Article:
In cities across the country, voters and enlightened parents have finally realized that bilingual education spells failure in any language. One by one, they are doing away with it. But in New York, with the nation’s largest school system, the movement remains deeply entrenched, a monument to ethnic politics gone awry. If immigrants in the most diverse city in the world are ever to get their fair share of the American pie, that must change.
Fortunately, the federal mandate that created this educational monolith contains an escape hatch. The city has only to find the will to open it. Despite test scores and studies that prove bilingual education to be the worst of any method to lift non-English speakers into the mainstream, the Board of Education continues to waste $46 million a year to keep it. And the state Education Department grants waivers each year to tens of thousands of students who fail to reach English proficiency within the required three years.
It does not have to be so.
Two years ago, California voters approved Proposition 227, replacing bilingual ed with an English-immersion curriculum. Naysayers predicted catastrophe. Instead, the state’s 1.4 million immigrant students are not only learning English faster, but they have improved in other subjects. Twenty-eight percent of California second-graders are reading at grade level now, compared with 19% last year; their math proficiency has jumped from 27% to 41%.
“I thought the change would hurt kids, but the exact opposite has occurred,” said Ken Noonan, founder of the California Association of Bilingual Educators. “The kids began soaking up English like sponges and are not abandoning their native languages.”
In Arizona, voters are expected to ban bilingual education when they go to the polls Nov. 7. And in Colorado and Massachusetts, forces are gathering to launch similar initiatives.
But in New York, bilingual education prevails. Bronx Borough President Fernando Ferrer has mixed feelings. But this much is clear, he said: “Bilingual education has become a bullet in the cultural wars.” From City Hall to the Albany statehouse, pols have yet to find the moxie to stand up to the ethnicity-first crowd.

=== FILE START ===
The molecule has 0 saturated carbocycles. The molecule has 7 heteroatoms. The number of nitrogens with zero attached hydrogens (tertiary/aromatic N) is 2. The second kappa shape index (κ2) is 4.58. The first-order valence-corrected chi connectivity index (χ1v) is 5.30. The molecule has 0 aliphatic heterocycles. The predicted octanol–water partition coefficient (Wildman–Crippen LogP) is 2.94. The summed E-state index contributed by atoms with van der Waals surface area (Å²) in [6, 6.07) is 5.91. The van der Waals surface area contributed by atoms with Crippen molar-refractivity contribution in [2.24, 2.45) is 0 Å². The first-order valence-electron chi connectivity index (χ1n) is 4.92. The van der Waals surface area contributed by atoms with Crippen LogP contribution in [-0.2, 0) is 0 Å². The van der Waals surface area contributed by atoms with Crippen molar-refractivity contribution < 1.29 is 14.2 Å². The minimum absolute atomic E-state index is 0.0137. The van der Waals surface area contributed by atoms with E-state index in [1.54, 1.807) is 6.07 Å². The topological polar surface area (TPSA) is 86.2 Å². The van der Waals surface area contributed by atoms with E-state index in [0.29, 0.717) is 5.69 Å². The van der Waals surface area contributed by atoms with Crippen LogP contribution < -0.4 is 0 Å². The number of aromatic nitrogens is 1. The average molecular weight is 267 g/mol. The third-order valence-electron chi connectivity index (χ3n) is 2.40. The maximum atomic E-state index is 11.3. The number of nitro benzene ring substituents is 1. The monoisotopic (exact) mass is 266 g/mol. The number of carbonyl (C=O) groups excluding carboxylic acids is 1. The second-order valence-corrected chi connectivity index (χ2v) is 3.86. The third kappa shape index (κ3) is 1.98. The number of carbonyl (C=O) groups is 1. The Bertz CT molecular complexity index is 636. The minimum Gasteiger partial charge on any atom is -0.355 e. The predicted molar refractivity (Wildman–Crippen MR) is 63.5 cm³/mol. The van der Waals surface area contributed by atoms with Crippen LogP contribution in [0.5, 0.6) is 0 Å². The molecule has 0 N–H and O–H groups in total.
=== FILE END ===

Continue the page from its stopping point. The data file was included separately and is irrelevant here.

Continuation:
A key member of said crowd is Hector Gesualdo, head of Aspira of New York, the Hispanic advocacy group that forced this disaster on the city a quarter-century ago. “Bilingual education is as important to Latinos today as it was 25 years ago,” he said, adding that his group would fight any attempt to change it.
But, thankfully, support among immigrant families is waning. A recent poll by the Hispanic Federation, an umbrella organization of not-for-profit groups, revealed that only 47% of the city’s Latinos favor bilingual education. That’s down from 53% last year. And recently, the Industrial Areas Foundation, a citywide network of churches, homeowner associations and neighborhood groups, met with Mayor Giuliani and Schools Chancellor Harold Levy, encouraging them to scale back bilingual ed.
Randy Mastro, chairman of a mayoral task force on the issue, says he will release a report this month calling for just that. He wants the Board of Education to introduce English-immersion classes, in which students receive no instruction in their native languages. But, sadly, the task force is not expected to call for doing away with bilingual education.
Concerned about how little English bilingual ed students learn, the state Board of Regents this year doubled the amount of time they spend in English classes. But, for most, that translates to only two hours a day. And, instead of rescuing failing students, state educrats extend kids’ time in the program beyond the three-year limit whenever they score below the 40th percentile on a language assessment test. Officials say the rules give them no choice.
And don’t hold your breath for a solution from the state Legislature. “There are some real problems with how bilingual education is applied,” Assemblyman Steve Sanders (D-Manhattan) conceded. “But I am not pretending to tell you exactly what the fix is.” When you consider that Sanders is chairman of the Education Committee, that’s pretty disheartening.
But there is hope. And, ironically, it is contained in the federal consent decree that mandated bilingual education. Article 14 says the court retains jurisdiction over the ruling “for all purposes, including the entry of additional orders as may be necessary or proper.” Which means that if the city can show “a significant change in circumstances,” it can appeal for relief. The Giuliani administration must do so. Pronto. The Board of Ed’s own analysis, released just last week, confirms what has been known for years: Immigrant youngsters fare worse in bilingual ed.
That ought to be “significant” enough for any fair-minded judge.